Schmitz Preserve Park in Seattle, WA
Schmitz Preserve Park is the largest urban forest in Seattle and one of the largest municipal parks. This park has something for everyone, from hikers to mountain bikers to equestrians. The Schmitz Preserve offers over 10 miles of trails that lead through forests and along lakeshore paths, as well as a large off-leash dog area with agility equipment and open spaces for games like Frisbee or fetch.
History of Schmitz Preserve Park
The park was named after George Schmitz, who served on the city council from 1960 to 1969 before becoming mayor of Seattle from 1969 until 1977 when Richard Nixon appointed him U.S Secretary of Transportation. Waldo Jerman was an influential civic leader and parks advocate. His most outstanding achievement came during his term as president of the Board of Park Commissioners. He had direct oversight over the acquisition, development, and operation of the Washington State Parks system, including “Eagle Harbor Recreation Area” (now known as Discovery Parks). The discovery that led to this landmark project occurred while Haub was playing at Discovery Park in West Seattle. He discovered a skull on the beach of an unusual animal which turned out to be that of Steller’s sea cow, extinct since 1768!
About the Schmitz Preserve Park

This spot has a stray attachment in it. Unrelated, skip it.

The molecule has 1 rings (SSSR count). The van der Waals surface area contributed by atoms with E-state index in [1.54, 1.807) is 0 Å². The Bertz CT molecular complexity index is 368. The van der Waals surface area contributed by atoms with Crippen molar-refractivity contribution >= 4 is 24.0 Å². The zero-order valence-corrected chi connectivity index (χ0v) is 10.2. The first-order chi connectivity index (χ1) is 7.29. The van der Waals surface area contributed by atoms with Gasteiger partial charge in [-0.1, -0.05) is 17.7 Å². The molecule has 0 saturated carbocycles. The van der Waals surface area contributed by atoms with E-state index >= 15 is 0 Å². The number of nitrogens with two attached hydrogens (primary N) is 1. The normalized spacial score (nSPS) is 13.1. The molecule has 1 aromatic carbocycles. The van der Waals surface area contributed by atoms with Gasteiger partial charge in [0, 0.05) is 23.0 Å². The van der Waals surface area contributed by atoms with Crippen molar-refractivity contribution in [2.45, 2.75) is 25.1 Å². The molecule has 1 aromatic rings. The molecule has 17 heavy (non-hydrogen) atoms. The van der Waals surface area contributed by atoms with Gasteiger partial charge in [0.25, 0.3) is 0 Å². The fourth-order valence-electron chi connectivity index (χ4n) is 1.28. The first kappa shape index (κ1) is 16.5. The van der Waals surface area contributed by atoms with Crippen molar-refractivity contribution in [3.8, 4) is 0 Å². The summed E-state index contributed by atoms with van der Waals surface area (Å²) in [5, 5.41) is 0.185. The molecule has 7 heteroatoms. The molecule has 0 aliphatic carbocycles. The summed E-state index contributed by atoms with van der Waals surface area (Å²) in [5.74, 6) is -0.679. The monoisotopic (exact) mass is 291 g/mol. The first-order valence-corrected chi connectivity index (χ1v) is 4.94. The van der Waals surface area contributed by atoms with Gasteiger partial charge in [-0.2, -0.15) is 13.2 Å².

The Schmitz Preserve Park is Seattle’s largest urban forest. It was named after the first park’s superintendent, Emil B. G. Schmitz, who served from 1911 to 1932 and whose tenure saw several significant changes in the park system, including a new emphasis on preserving natural areas instead of converting them into playgrounds for children as had been done previously. Today it is home to more than twenty-two miles of trails that provide hiking or biking opportunities no matter what level you are at! The entire route takes about six hours, so plan accordingly if you want to get your money’s worth out of this one! Once inside, there are many different routes available depending on how much time and energy people have, but we will outline three other options here.
Schmitz Preserve Park has some fantastic trails for pedestrians and bikers alike. You can find free parking near the preserve or closer by on Alki Ave SW just off California Street WY S/SW Alaska St . The park is open year-round from sunrise until sunset. Vehicle access during these hours is permitted only with official business (i.e., development). After-hours vehicle use within this area should be considered trespassing. There are no restrooms available after dark, so plan accordingly if you intend to visit between dusk and dawn. Please be aware that the park is located in a high traffic area and it’s not uncommon for pedestrians to be walking along the road, so plan accordingly if you’re driving.
During your visit to Schmitz Preserve Park, make sure to stop by Alki Beach, which has incredible views of downtown Seattle as well as excellent fishing opportunities. For those interested in history, this is also where Henry Yesler established his shipyard at what was then known as Duwamish Head (the present site of Smith Cove Cruise Terminal). The beach itself takes its name from John Septimus “Skookum” or Strong John Sealth, who served under Chief Si’ahl until June 29, 1866. His grave can still be seen today in the north end of Lincoln Park.